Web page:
After picking the ingredients we drove for fifteen minutes to a traditional house, still using firewood to cook on, and prepared the ingredients in hand made terracotta pots with coconut spoons giving the food that delicious earthy feel. You will notice the difference in taste as it is closer to nature and the traditional way of making spices is on a grinding stone. My teachers in elephant village are local chef Mary Jaya, and Cyril, her entertaining blue eyed brother who helped with preparations and daughter, Amindra, who all live in this rural idyll called Ath gaala, which literally means elephant village. They explain, as we chop up salad and then vegetables holding the knife steady with my feet squatting on the floor, that it is not as easy as it looks. So as I sliced on the sharpest, largest clever I have ever used, Jaya says, “The village is no longer full of wild jungle elephants and the only time you will see them now is at festival time when they bring them in processions ornately dressed with a rich tapestry cloth across their backs for the Katana temple procession, which happens during Poson full moon day.

Descaling the fish is even harder than scraping the skin off the vegetables with a ‘Sinbad the sailor’ type knife. We talk, as silvery flakes of scale flick in all directions, about how this village was, in the olden days, the base for Negombo traders who housed the elephants for selling overseas, during both the Portuguese and Dutch times. Indeed the bus station area was another such holding pen, which was, until recent times, just a big jungle trading post for animals and spices.

Surrounding this two acre property, with 80 coconut trees acting as a cooling canopy, you can enjoy a walk while the food cooks and learn in the process about the many fruits and medicinal trees like Mee, which is used as an oil to help heal bones and how toddy is tapped and made into the local whisky in the early morning. From one tree they can, I am told, make one bottle of the local `fire water’ per day to accompany the rice and curry banquet. As the walk continues around the property I am shown how oranges, bananas, wild eggplant, guava, and Beli are grown. Beli is the tree for making strong tea way before the British came and still is preferred by village folk as a drink to give you energy throughout the day.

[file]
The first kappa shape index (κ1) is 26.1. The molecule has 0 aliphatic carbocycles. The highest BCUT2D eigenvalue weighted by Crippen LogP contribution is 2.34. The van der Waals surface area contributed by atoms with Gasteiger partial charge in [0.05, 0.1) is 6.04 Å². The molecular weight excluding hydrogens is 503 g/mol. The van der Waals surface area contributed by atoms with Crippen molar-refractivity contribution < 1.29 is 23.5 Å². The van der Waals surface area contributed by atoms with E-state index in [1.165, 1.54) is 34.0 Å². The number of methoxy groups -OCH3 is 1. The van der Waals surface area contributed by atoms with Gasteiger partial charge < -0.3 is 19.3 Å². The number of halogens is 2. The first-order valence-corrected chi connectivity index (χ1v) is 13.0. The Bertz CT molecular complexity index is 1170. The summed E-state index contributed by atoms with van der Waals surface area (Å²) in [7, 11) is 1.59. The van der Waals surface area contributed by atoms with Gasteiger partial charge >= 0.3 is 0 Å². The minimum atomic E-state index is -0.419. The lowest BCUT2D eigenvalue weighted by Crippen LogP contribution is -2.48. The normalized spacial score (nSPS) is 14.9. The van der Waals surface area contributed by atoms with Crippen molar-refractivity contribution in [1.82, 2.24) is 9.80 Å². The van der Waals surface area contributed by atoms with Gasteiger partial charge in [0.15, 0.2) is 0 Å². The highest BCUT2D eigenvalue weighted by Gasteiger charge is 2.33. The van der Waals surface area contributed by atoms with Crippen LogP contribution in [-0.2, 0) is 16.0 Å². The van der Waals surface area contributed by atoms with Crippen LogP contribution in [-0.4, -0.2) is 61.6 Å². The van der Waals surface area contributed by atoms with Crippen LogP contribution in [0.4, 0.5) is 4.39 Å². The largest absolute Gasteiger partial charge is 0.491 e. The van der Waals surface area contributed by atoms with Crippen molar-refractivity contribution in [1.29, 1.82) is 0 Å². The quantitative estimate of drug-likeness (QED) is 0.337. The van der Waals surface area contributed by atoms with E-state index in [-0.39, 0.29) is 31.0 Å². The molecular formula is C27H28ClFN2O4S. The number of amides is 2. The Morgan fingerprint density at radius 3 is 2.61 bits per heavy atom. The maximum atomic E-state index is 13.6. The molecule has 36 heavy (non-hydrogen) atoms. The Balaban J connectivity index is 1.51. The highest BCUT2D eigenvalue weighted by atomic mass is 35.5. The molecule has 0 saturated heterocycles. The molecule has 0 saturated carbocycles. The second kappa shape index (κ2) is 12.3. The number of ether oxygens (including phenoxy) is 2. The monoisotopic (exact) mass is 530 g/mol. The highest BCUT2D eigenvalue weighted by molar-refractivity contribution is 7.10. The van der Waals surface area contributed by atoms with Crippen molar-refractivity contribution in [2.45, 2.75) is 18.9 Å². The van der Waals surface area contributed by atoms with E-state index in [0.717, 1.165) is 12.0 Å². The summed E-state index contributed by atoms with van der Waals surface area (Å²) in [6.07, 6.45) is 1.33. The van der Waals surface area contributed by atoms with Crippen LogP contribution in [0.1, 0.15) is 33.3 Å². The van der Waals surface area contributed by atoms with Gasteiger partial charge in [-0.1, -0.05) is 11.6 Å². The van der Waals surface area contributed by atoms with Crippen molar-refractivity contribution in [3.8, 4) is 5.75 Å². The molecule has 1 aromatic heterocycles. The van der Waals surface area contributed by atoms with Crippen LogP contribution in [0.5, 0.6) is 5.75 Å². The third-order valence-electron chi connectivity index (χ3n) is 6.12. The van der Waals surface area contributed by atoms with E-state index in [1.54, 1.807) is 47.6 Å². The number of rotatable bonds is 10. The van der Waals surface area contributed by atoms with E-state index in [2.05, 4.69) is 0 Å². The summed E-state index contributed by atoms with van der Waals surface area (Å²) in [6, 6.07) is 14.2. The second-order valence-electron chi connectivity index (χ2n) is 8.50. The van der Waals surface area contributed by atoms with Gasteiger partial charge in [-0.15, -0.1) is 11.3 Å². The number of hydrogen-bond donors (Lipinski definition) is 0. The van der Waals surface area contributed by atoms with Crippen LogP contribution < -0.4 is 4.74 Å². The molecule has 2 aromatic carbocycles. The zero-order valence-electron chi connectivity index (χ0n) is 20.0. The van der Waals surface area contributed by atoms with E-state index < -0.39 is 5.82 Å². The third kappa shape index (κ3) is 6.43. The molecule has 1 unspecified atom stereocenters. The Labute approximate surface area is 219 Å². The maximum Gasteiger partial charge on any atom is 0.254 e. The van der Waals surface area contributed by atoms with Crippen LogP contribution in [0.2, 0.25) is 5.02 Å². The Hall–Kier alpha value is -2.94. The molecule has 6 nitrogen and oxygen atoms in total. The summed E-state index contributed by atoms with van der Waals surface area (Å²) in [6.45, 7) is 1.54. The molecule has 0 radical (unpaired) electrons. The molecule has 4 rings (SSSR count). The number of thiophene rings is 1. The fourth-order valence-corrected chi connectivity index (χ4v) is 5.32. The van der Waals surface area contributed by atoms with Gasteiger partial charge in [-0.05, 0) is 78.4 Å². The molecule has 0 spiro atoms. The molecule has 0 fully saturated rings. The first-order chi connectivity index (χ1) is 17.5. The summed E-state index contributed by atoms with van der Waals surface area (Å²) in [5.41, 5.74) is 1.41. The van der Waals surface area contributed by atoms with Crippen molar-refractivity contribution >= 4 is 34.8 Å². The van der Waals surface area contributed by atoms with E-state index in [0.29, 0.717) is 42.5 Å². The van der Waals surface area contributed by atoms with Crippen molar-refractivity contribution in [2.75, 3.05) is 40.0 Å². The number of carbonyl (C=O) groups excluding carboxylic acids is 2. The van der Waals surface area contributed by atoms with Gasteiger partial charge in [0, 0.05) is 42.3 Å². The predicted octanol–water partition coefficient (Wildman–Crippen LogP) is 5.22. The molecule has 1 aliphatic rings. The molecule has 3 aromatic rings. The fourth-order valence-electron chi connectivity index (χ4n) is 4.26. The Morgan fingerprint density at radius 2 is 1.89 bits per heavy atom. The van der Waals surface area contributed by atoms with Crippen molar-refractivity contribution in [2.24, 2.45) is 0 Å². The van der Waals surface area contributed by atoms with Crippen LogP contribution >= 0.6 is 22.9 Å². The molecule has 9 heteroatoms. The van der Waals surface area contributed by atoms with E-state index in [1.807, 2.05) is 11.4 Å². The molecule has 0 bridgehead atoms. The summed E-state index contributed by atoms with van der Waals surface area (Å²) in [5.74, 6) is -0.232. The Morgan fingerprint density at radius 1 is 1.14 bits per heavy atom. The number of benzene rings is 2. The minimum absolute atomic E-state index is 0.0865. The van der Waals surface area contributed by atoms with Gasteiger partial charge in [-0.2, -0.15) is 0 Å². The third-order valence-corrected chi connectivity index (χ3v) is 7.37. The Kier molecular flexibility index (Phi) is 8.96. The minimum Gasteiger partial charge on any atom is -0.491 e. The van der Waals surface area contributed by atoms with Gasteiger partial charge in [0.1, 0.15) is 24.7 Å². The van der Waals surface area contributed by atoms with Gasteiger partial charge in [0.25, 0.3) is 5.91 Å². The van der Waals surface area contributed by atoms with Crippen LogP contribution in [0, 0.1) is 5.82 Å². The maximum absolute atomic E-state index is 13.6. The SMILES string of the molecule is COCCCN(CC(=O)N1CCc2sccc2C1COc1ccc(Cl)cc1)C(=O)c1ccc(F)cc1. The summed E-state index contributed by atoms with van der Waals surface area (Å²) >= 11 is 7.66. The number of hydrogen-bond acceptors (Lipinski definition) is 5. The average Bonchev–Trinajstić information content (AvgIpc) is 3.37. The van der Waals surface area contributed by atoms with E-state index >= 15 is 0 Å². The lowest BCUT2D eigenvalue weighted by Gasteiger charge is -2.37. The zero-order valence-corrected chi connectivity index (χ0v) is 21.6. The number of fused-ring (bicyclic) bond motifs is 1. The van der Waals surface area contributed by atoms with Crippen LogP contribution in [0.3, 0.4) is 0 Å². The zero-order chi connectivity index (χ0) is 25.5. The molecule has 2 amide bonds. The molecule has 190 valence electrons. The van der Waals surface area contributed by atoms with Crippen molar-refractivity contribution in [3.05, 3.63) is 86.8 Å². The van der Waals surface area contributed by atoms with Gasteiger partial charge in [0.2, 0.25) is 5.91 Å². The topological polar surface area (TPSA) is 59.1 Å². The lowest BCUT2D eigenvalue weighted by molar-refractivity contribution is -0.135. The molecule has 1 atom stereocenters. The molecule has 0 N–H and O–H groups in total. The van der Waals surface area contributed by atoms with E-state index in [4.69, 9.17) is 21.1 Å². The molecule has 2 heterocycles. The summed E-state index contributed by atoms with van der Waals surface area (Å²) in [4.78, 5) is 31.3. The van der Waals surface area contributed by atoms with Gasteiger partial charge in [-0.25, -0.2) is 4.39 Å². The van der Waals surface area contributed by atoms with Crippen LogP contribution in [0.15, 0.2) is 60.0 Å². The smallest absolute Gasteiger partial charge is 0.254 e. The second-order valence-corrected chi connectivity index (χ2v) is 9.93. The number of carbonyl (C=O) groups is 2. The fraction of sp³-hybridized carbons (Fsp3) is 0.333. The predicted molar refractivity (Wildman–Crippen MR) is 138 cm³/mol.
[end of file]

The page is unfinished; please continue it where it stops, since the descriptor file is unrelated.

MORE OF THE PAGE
Our festive feast after it has been made is served in the tropical family garden and the six different curries are accompanied by curry leaf juice created with a mirisgala, a grinding stone that crushes the leaves and makes the juice by hand. The meal included delicious fried sardines, Sri Lankan style, and curried sliced mullet fish in a rich spicy sauce with homemade curry powder, accompanied by a range of vegetables including; aubergine curry first fried and then spices added and coconut milk; bitter gourd sambol sautéed and fried and then red onion capsicum , tomatoes, lime juice, salt and pepper are added, which take away the bitter taste; delicious dhal with turmeric powder which gives it that lovely yellow colour; cinnamon and curry leaves, green chilli and freshly made coconut milk. We finish off with a glass of the local firewater, which will put hairs on your chest and get any festive season going.